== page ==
Being the youngest boy of the youngest boy, my Mallory grandparents were quite old when I was born. I barely remember them, but years later talked with Aunt Mildred, "Aunt" Georgia Ruth, and others in the circle of elderly ladies who knew my grandparents. Like all rural women of that era, my grandma Della cooked practically all day. More than one person told me that Grandma could peel an apple faster and thinner than any woman in the county, and not only that, the peel was always one unbroken piece. I wish I had written down more of what I heard, because I know the family cooked all types of greens. One of them was "Sweet Potato Greens."
My Mallory grandparents Dave and Della with their kids:
a hardworking farm family in the midst of the Great Depression.
My dad is the littlest, the boy on the left in the front row.
For city folk, sweet potato greens can be found at the better farmers' markets and for country folk, they are right in your garden! Yes, these are the same sweet potatoes you've planted to dig up and eat later. The tender leaves are edible, and in fact, are widely eaten in Asia, Africa, and many other places in the world. They are a favorite dish in Liberia. In the Philippines, they are fondly referred to as "Camote Tops" because the word camote is Tagalog for sweet potato.
They are not bitter, like turnip greens or mustard greens can be, and have a slight sweetness. If you've ever eaten purslane you will see a similarity. Some suggest eating sweet potato greens raw, but I find they are too sharp that way. In fact, in my recipe I include a procedure to make the greens even milder. The nutritional content is similar to spinach.
Rinse sweet potato greens and remove stems. Place in a strainer in the sink. Boil water and pour over greens in strainer. Let cool for 2 minutes, then pour on cool water. While that is draining, heat a heavy skillet over medium heat. Add oil. When warm, add garlic, onion and chili powder. Saute for about 3-5 minutes, till golden brown. Pat greens with paper towels to eliminate excess water. Add greens to skillet, toss all well, and allow to cook for 3-5 minutes. Greens will wilt and soften like spinach. Serve immediately.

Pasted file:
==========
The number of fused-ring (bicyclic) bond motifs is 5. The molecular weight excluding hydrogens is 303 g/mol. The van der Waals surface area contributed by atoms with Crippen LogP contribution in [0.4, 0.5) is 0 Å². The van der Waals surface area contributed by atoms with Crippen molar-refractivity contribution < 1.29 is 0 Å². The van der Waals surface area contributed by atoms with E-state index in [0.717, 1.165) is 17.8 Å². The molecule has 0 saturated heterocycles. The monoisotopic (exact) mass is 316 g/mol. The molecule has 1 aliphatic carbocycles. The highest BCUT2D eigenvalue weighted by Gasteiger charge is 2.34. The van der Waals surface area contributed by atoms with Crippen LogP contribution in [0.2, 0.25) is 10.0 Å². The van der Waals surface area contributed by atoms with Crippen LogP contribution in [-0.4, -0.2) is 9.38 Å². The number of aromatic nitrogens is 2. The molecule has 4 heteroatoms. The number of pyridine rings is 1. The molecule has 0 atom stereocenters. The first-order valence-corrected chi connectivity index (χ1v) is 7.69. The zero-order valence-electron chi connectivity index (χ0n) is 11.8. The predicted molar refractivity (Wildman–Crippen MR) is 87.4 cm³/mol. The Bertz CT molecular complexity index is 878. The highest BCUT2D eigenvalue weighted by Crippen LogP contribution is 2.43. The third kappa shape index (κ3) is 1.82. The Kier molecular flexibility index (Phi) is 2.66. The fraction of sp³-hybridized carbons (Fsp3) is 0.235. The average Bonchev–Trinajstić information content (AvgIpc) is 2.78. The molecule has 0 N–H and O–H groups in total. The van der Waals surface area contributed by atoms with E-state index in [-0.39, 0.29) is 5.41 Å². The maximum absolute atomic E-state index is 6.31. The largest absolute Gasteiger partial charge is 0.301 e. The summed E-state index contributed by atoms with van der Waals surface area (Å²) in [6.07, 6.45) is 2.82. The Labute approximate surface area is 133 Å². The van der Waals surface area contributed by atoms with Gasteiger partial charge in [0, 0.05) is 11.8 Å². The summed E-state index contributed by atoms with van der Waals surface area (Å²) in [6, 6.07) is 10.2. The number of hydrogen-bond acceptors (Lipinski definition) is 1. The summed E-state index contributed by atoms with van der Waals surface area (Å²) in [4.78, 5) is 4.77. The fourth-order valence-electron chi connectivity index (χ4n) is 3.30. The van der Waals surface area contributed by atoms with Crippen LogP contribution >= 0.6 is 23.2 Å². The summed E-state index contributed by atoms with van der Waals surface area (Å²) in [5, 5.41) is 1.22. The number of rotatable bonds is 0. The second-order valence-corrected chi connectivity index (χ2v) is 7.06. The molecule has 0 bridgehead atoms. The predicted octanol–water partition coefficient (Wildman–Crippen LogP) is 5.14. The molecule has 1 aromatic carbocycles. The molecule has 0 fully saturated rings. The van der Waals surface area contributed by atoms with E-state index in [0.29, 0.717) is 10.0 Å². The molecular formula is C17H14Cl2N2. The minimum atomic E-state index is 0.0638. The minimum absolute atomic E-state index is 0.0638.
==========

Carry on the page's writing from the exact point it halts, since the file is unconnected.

This recipe was adapted from one sent by Terra Brockman, of Henry's Farms, a multi-generational small-scale farm using sustainable and environmentally-friendly practices. It's truly a family farm. She is also the author of The Seasons on Henry's Farm, a book I highly recommend (I read it twice!) and which is nominated for a 2010 James Beard award. I get most of my farmer's market veggies from them in Evanston, IL every Saturday in summer and fall.
Don't go wild and decide you can eat all leaves from edible plants. Some, like rhubarb leaves, are poisonous! If you get sweet potato greens from your garden, you can start harvesting the leaves about a month after you've planted them. However, don't take more than half the leaves from any particular plant, and though you can take part of the stem, don't eat the stem; discard it. Only the leaves have a good taste. It can be harvested more than once, though some old-timers say the leaves get more bitter close to the time of harvesting the potatoes.
And I'm a big believer in listening to old-timers.
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